Most patients with cancer-associated deep venous thrombosis (DVT) or pulmonary embolism (PE) in the U.S. are treated indefinitely with subcutaneous injections of low-molecular weight heparin (LMWH), like enoxaparin. LMWH has been shown to be better than warfarin at preventing DVT/PE in cancer patients, with similar rates of bleeding. A new generation of oral anticoagulants have [… read more]

May 012018
 
Catheter-Directed Lysis Adds Risk, Not Benefit, for Proximal DVT

by Crystal Phend, Senior Associate Editor, MedPage Today Thrombolytics delivered to acute proximal deep-vein thrombus (DVT) with clot removal did not reduce the risk of post-thrombotic syndrome but did raise major bleeding risk over anticoagulant treatment alone in the Acute Venous Thrombosis: Thrombus Removal with Adjunctive Catheter-Directed Thrombolysis (ATTRACT) clinical trial. The proportion of patients with post-thrombotic [… read more]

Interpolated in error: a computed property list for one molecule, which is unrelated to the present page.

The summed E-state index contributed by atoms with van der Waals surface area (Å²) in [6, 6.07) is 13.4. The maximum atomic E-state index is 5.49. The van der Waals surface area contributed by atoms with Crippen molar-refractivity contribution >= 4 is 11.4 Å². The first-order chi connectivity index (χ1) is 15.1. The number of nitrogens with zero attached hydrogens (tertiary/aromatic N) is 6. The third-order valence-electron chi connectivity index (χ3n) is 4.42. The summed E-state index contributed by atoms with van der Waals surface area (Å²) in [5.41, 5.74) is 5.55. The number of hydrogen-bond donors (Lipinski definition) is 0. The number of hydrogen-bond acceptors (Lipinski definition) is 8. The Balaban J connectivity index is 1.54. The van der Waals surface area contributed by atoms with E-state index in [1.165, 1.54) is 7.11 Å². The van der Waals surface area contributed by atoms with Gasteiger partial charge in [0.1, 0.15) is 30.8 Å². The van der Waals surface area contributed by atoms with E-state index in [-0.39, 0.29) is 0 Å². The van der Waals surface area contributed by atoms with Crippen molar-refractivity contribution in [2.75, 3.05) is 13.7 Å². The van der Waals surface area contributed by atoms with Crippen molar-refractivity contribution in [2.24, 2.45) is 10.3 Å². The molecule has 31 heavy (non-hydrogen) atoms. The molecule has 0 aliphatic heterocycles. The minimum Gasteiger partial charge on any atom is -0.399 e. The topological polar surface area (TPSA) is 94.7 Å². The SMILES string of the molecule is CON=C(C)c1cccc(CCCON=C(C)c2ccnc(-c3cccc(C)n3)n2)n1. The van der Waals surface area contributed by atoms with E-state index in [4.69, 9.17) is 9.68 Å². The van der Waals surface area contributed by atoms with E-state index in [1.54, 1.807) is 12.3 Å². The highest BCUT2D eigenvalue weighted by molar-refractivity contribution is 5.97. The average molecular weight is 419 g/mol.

Feb 162018
 
Ruling Out PE in the ED: Critical Analysis of the PROPER Trial

By Scott Aberegg, M.D., M.P.H. This post is going to be an in-depth “journal club” style analysis of the PROPER trial. In this week’s JAMA, Freund et al report the results of the PROPER randomized controlled trial of the PERC (pulmonary embolism rule -out criteria) rule for safely excluding pulmonary embolism (PE) in the emergency department (ED) [… read more]

Feb 152018
 
PERC Can Safely Rule Out Pulmonary Embolism in ED Setting